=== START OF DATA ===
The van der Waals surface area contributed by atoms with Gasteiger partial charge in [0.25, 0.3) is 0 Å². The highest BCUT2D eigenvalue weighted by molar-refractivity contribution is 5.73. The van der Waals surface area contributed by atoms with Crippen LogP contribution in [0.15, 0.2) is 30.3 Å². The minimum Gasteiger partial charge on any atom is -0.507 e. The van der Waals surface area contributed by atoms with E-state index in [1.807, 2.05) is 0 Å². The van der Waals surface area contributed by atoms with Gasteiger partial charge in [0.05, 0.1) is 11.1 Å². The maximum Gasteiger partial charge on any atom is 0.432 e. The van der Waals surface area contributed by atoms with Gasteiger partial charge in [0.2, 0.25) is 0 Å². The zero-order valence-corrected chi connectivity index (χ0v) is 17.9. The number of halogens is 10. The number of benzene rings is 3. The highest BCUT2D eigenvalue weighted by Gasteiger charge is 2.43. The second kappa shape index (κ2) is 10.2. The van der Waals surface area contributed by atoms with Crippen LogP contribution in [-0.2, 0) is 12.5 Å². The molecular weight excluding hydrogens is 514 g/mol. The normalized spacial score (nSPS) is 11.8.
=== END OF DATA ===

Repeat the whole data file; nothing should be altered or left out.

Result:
The van der Waals surface area contributed by atoms with Gasteiger partial charge in [0.25, 0.3) is 0 Å². The highest BCUT2D eigenvalue weighted by molar-refractivity contribution is 5.73. The van der Waals surface area contributed by atoms with Crippen LogP contribution in [0.15, 0.2) is 30.3 Å². The minimum Gasteiger partial charge on any atom is -0.507 e. The van der Waals surface area contributed by atoms with E-state index in [1.807, 2.05) is 0 Å². The van der Waals surface area contributed by atoms with Gasteiger partial charge in [0.05, 0.1) is 11.1 Å². The maximum Gasteiger partial charge on any atom is 0.432 e. The van der Waals surface area contributed by atoms with Gasteiger partial charge in [0.2, 0.25) is 0 Å². The zero-order valence-corrected chi connectivity index (χ0v) is 17.9. The number of halogens is 10. The number of benzene rings is 3. The highest BCUT2D eigenvalue weighted by Gasteiger charge is 2.43. The second kappa shape index (κ2) is 10.2. The van der Waals surface area contributed by atoms with Crippen LogP contribution in [-0.2, 0) is 12.5 Å². The molecular weight excluding hydrogens is 514 g/mol. The normalized spacial score (nSPS) is 11.8.